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Timothy and Titus

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TIMOTHY AND TITUS, Epistles to. Pastoral Epistles.—The two letters which pur port to have been written by the Apostle Paul to his young friend and assistant Timothy and the letter which in the same way purports to have been written to his fellow-worker Titus are commonly called from the nature of their contents the ((Pastoral Epistles?' They sustain so many resemblances to each other that it is simplest and most helpful to treat them as a group, as, indeed, is commonly done.

Arguments as to Paul's Be fore touching on their contents and significance, it is best to take up the much debated problem of their authorship. External evidence in favor of Paul's having written them, consist ing of quotations and citations by name, is abundant from the earliest times, going back, in fact, to Polycarp and Ignatius (before 120), if not to Clement of Rome (95). The one case of rejection, that by Marcion, is plausibly ex plained on the ground of antagonism to the doctrines taught. This strong attestation caused them to be unhesitatingly accepted as from Paul down to about the beginning of the last century, but since that time scarcely any point in New Testament criticism has been more constantly and strenuously disputed, and at present there is no point on which critics wl.o deserve consideration are more evenly divided.

(1) The first objection to be noted is that these letters cannot be from Paul's pen because i the circumstances implied do not agree with the conditions otherwise known to have existed at any time in the apostle's life. It is admitted on all sides that there is no period described in Acts into which these letters fit, but the latest criticism, under the influence of Har nack, holds that Acts was written before the end of Paul's imprisonment at Rome and, if so, it is as legitimate to hold that he was released as that he was put to death soon after the time reached in the story of Acts. This re lease is rendered plausible by the facts that there was no charge against him on which he could have been fairly condemned (cf. Acts xxvi, 32) ; that Paul certainly not only hoped but expected release (Phil. i, 25; Philemon 22) ; and that what ancient tradition exists on the subject is to the effect that he visited Spain as he earlier intended, which would imply re lease from his first imprisonment. The ques tion of the genuineness of these letters must be settled apart from this point. (2) Another argument against the Pauline authorship is that the vocabulary, the formation of the sentences and the way in which they are related to each other vary irreconcilably from Paul's acknowl edged writings. A difference on these points must certainly be recognized, but when we con sider the difference in the topics discussed, the lapse of time, which, if not more than five years since the composition of Philippians, might have brought many new circumstances to influence language, and the possible freedom with which Paul's amanuensis may have re produced what he gave out, it is held by many critics of acuteness and standing that the dif ferences may be harmonized with Pauline au thorship. It is interesting to note in this rela tion that it has lately been urged that the language and style of the °Pastorals° approach in many points those of Luke and that, as it is said in 2 Timothy that he was Paul's only companion when that letter was written, it is presumable that he put that letter on paper, and if so, almost certainly the other two, a fact which would go far to explain the differences under consideration. It is also to be taken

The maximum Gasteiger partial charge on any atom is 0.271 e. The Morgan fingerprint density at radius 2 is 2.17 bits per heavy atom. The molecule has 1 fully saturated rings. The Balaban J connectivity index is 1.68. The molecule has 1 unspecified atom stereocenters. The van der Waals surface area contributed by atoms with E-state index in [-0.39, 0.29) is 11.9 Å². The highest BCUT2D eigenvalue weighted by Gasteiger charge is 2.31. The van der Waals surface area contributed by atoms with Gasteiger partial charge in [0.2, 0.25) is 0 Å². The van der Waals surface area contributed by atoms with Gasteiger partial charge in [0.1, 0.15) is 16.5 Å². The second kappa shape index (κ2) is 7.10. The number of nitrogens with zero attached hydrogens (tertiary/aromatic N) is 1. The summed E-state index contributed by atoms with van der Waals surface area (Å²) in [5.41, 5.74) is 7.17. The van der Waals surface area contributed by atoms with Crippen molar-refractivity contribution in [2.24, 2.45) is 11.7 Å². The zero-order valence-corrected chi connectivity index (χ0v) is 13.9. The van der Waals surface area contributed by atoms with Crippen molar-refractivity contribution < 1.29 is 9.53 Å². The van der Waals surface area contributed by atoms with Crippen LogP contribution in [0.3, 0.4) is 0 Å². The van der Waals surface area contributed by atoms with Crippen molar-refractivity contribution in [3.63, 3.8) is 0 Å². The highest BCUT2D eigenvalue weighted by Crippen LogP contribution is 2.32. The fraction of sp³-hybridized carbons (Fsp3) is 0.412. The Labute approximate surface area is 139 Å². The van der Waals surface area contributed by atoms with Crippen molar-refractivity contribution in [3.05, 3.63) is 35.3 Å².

into account that the peculiarities of vocabu lary and style are equally, if not more, diffi cult to explain on the theory that the letters were fabricated in direct imitation of Paul's genuine letters, since such a literary artist would naturally have avoided such striking deviations from Paul's previous usage as are recognized to exist. (3) It is also urged that the doc trinal content of these Epistles is inconsistent with Paul's teaching in other letters, and it should be recognized that a difference at least in the form of presentation of truth actually exists. But when it is taken into account that the opponents of Pauline authorship commonly hold that these letters were written by a °Paul probably by a disciple who felt that he was merely reproducing his master's ideas, .it must also be recognized, as it generally that no doctrinal contradiction or essential in consistency exists between the two types of teaching. When the variations in Paul s pre sentation of his theological views in his ac knowledged Epistles, as in 1 Thessalonians, Gala tians, 1 Corinthians and Colossians, are taken into account, it should equally be recognized that in the circumstances presupposed in these Epistles Paul might have given the teaching which stands in them. (4) It is also insisted that the conditions which are implied as ex isting in the churches, alike as to heresies and as to church government, require a later date than can fall in the lifetime of Paul. But it is answered that the government of the churches is by no means so advanced as is sometimes asserted, and that there is no ground for deny ing that this stage of ecclesiastical development and also such a prevalence of error as is im plied, might have been reached by the year 65. (5) It is also objected that the tone of these letters is more formal and distant than it is in the other Epistles, though they were sent to churches; that directions are given to Timothy which are unnatural, as in relation to affairs at Ephesus when Paul had himself just been on the ground, as is implied in 1 Timothy, or when he urges his leaving his work imme diately, as in 2 Timothy, and that it is incon ceivable that Paul should have addressed Tim othy as a youth and a weakling. In answer it is argued that the letters, especially 1 Timothy and Titus, were in reality gopen letters,' in tended to be read to the churches at Ephesus and in Crete; that 1 Timothy i, 3 does not imply that Paul had himself been lately at Ephesus i that as Timothy might be unavoidably delayed in leaving at Paul's request, directions might well be given to apply in case of such hindrance; that it is not unnatural that Paul, who years before had called himself a the aged," should still think of Timothy as a youth, it being a not uncommon characteristic of elderly men to think of men of the next genera tion as more youthful than they really are; and that it is by no means unreasonable to hold that Timothy may have needed the strengthening and heartening of the appeals in these letters, as Paul the strong may personally have been especially drawn to him by the very traits which would show as weakness when he had to live his own independent life as a church leader. It is also to be noted that almost every one of these points tells as strongly against the supposition of fabrication, since a fabricator would naturally avoid these diffi culties, and, in particular, would not have in serted anything which might seem to reflect discreditably upon Timothy.